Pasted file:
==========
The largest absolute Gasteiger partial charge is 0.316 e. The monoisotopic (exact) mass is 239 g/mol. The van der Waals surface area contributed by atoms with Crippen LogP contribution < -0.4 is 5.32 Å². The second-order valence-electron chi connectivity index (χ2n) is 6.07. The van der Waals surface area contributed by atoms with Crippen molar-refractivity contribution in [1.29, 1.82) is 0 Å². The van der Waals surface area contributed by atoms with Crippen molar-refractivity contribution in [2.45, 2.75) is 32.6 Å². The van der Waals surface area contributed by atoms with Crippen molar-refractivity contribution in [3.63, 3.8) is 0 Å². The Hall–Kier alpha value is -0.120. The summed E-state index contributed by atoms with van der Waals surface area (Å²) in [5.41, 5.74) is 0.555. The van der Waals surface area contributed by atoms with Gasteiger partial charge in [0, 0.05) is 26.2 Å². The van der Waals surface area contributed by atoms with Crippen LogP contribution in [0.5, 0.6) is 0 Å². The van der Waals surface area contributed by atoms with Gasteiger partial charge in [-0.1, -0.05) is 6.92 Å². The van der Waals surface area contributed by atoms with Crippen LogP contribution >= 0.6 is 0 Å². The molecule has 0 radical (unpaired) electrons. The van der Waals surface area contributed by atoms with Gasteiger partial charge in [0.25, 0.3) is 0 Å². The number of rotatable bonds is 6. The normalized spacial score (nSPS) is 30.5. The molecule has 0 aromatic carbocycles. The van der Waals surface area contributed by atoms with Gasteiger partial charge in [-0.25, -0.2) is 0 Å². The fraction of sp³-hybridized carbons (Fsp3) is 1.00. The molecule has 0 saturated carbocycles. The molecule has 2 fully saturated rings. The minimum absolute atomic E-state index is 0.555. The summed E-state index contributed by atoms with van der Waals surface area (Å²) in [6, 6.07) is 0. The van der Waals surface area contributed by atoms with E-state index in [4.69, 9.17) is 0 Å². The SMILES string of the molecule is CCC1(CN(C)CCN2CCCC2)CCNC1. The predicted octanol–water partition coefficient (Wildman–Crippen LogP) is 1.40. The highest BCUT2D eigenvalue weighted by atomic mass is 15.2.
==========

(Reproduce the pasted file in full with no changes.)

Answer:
The largest absolute Gasteiger partial charge is 0.316 e. The monoisotopic (exact) mass is 239 g/mol. The van der Waals surface area contributed by atoms with Crippen LogP contribution < -0.4 is 5.32 Å². The second-order valence-electron chi connectivity index (χ2n) is 6.07. The van der Waals surface area contributed by atoms with Crippen molar-refractivity contribution in [1.29, 1.82) is 0 Å². The van der Waals surface area contributed by atoms with Crippen molar-refractivity contribution in [2.45, 2.75) is 32.6 Å². The van der Waals surface area contributed by atoms with Crippen molar-refractivity contribution in [3.63, 3.8) is 0 Å². The Hall–Kier alpha value is -0.120. The summed E-state index contributed by atoms with van der Waals surface area (Å²) in [5.41, 5.74) is 0.555. The van der Waals surface area contributed by atoms with Gasteiger partial charge in [0, 0.05) is 26.2 Å². The van der Waals surface area contributed by atoms with Crippen LogP contribution in [0.5, 0.6) is 0 Å². The van der Waals surface area contributed by atoms with Gasteiger partial charge in [-0.1, -0.05) is 6.92 Å². The van der Waals surface area contributed by atoms with Crippen LogP contribution >= 0.6 is 0 Å². The molecule has 0 radical (unpaired) electrons. The van der Waals surface area contributed by atoms with Gasteiger partial charge in [0.25, 0.3) is 0 Å². The number of rotatable bonds is 6. The normalized spacial score (nSPS) is 30.5. The molecule has 0 aromatic carbocycles. The van der Waals surface area contributed by atoms with Gasteiger partial charge in [-0.25, -0.2) is 0 Å². The fraction of sp³-hybridized carbons (Fsp3) is 1.00. The molecule has 0 saturated carbocycles. The molecule has 2 fully saturated rings. The minimum absolute atomic E-state index is 0.555. The summed E-state index contributed by atoms with van der Waals surface area (Å²) in [6, 6.07) is 0. The van der Waals surface area contributed by atoms with E-state index in [4.69, 9.17) is 0 Å². The SMILES string of the molecule is CCC1(CN(C)CCN2CCCC2)CCNC1. The predicted octanol–water partition coefficient (Wildman–Crippen LogP) is 1.40. The highest BCUT2D eigenvalue weighted by atomic mass is 15.2.